Review by Rosh on February 20, 2022.
As much as the metal community seems to value a band with a consistent album output, every so often, especially with truly extreme metal bands, the community just can't wrap their heads around the songwriting effort, passion, and creativity that goes into any one of the band's records excluding their early classics. In truth, plenty of the newer releases by these extreme metal bands compete exceptionally well with their early work, but you wouldn't know that if you always believe the historical canon that blows debut albums up to legendary proportions before your own eardrums. Moreover, consistency is often taken for granted, as listeners treat the band's catalog like the output of a well-oiled machine rather than the conscious effort of willful human beings. Stop dehumanizing musicians, especially Incan-fucking-tation, because their brand of doom-swamped death metal is already, and always has been, adequately nihilistic and transcendent beyond mortal, fleshly concerns. All I'm saying is, if 2017's masterful Profane Nexus had been released in 1992 instead of Golgotha, rating it lower than the average for some Lamb Of God albums on this website would get you fuckers crucified upside-down by the extreme metal vanguard. Don't bullshit me with "it would've been more innovative if it came out in 1992!!!!!!!" because in no way is this album auto-pilot, uninspired death metal - it tops all their albums in terms of songwriting, excluding Nazarene and maybe Conquest, with a superior sense of direction and yes, even melody (dark, funereal melodies that is). What we have here is immensely enjoyable and truly atmospheric death metal mastery, not hokey ambience without any riffs for pretentious suckers.
Am I biased towards this record? You betcha. It fit snugly into the period where I was first getting deeper into old school death metal with more focus on atmosphere like Morpheus Descends, Funebrarum, Crematory, or Demigod, around the time it first came out, and it topped off 2017's summer nicely. Furthermore, it was also a huge part of the soundtrack to my 2018 summer camp counselor days, wherein I would go from teaching 11-year olds the bowline and helping them get their swimming merit badge for the afternoon to being a bestial caveman practicing gutturals behind the staff lounge in the evening. To be barely 17, discover atmosphere-driven extreme metal, and still be looking forward to college again, my my. But yeah, Profane Nexus has everything the heralded classics of the style have and it absolutely blows your modern "elite" like Tomb Mold out of the mo'fuggin' water, kinda like Beethoven schooling Justin Bieber in that one rap battle from 2011.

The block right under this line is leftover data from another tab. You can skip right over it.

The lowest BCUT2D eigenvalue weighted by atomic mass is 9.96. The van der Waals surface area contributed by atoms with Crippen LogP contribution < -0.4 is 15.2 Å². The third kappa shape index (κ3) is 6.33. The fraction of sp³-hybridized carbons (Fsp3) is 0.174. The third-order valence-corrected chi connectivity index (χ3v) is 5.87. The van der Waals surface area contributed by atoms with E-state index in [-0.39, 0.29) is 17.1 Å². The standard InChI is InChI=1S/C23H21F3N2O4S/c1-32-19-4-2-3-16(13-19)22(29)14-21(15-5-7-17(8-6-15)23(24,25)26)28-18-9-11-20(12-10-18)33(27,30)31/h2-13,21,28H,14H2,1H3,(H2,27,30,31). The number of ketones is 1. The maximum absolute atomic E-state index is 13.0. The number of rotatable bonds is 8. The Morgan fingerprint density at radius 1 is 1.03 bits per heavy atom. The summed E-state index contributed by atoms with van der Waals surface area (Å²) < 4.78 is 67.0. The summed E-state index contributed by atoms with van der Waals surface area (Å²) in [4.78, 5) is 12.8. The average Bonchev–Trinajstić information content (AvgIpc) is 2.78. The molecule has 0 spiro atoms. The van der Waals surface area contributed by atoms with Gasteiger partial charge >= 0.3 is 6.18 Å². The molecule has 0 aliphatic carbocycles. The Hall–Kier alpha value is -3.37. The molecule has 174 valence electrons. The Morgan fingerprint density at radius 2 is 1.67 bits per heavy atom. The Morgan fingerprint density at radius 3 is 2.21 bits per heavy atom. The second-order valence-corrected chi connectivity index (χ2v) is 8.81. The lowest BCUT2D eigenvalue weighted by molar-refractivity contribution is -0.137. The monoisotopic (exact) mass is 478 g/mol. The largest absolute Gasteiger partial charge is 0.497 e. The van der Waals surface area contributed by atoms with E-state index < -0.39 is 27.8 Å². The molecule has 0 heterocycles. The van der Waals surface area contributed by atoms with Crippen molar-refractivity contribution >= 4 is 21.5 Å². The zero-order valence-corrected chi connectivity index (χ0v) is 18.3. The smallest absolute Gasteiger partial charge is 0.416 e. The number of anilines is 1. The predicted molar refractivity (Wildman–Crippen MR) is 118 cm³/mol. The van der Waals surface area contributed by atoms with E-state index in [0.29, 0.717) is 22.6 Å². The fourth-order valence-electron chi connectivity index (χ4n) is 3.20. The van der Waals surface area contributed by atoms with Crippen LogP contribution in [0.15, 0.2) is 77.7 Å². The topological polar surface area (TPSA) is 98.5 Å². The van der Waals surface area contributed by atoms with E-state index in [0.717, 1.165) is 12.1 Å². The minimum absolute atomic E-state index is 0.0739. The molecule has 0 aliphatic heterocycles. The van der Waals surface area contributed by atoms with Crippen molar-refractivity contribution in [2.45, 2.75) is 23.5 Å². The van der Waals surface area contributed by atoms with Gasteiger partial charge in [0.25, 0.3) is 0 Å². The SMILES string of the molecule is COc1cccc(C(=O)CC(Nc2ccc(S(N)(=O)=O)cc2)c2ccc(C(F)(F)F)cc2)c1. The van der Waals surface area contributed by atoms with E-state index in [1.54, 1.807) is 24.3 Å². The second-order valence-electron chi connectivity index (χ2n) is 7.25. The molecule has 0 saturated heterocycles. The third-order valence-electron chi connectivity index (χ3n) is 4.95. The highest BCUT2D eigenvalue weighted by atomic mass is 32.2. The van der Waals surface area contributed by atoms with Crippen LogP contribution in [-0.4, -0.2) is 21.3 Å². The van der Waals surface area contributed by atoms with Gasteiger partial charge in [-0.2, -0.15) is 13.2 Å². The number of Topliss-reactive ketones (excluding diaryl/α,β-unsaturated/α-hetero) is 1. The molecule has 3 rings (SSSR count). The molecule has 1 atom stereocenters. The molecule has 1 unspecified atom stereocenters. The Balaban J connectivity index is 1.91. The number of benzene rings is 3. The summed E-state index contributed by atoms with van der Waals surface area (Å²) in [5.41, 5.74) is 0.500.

Ok ok, time to talk about the actual music because you probably don't believe me just yet. This album (although this describes Incantation in general), gets tremolo riffing in death metal right, because it follows an actually sinister progression that works for the same reason the best film scores do, and I do reckon that that's one reason this album feels larger than life and "theatrical", even. 'Muse', 'Rites Of The Locust', 'The Horns Of Gefrin', 'Lus Sepulcri', they ALL sound distinct from one another because they focus on being driven by progressions that convey a mood for each song. But Profane's riffing doesn't slouch in terms of rhythm, either. The dirgey bridge of the opener or the meat and potatoes of 'Visceral Hexahedron' would make the riffiest doom bands proud, especially with the pinch harmonics at play - not to mention the cryptic crawl of closer 'Ancients Arise'. I also really like the mid-paced feel of 'Omens To The Altar Of Onyx' so, as you can tell, every song serves a purpose on this album, due in equal parts to the pacing of the tracklist and the fortitude of the actual compositions.
Now, what does all this set the foreground for? HYPERGUTTURAL vokills from none other than John McEntee, that actually reflect the feel of the riffing he delivers - it all feels so intricate and winding without being overly technical, to where you can't even hate the clean production because it lets everything shine! In fact, I would even say that the clean production Relapse went for makes this album feel fresh because it partially subverts the expectations for murky-sounding DM while still feeling welcome in that familiar niche.
The guitar tone here feels very juicy as well, the distortion really slices through and it doesn't sound airy at all, which is the perfect compliment to John's meaty, diaphragm-driven death growls, further cementing the solid relationship between guitar and vocals on Profane Nexus. The snare drum sound is very organic, too. Together with the guitar and bass riffs it really grinds your guts to a pulp. The only other bands to get all this right with their instrumentation, in recent memory anyway, would be Witch Vomit and Hyperdontia on their respective newest full-lengths. Incantation is, as always, in good company!
This is a fascinating album, and anyone who is first getting into atmospheric DM will appreciate it, if they can look past the fact that it's not typically regarded as an exceptional modern classic. This is the type of album that will further cement your appreciation for quality songwriting and atmosphere in death metal, which is why I'm telling you to listen to it on all available formats right away. I've done my very best to explain what makes this album far from the unmemorable, autopilot death metal out there today, so take that for what you will, but just know that I will laugh at you if you disagree.
Rating: 9.9 out of 10557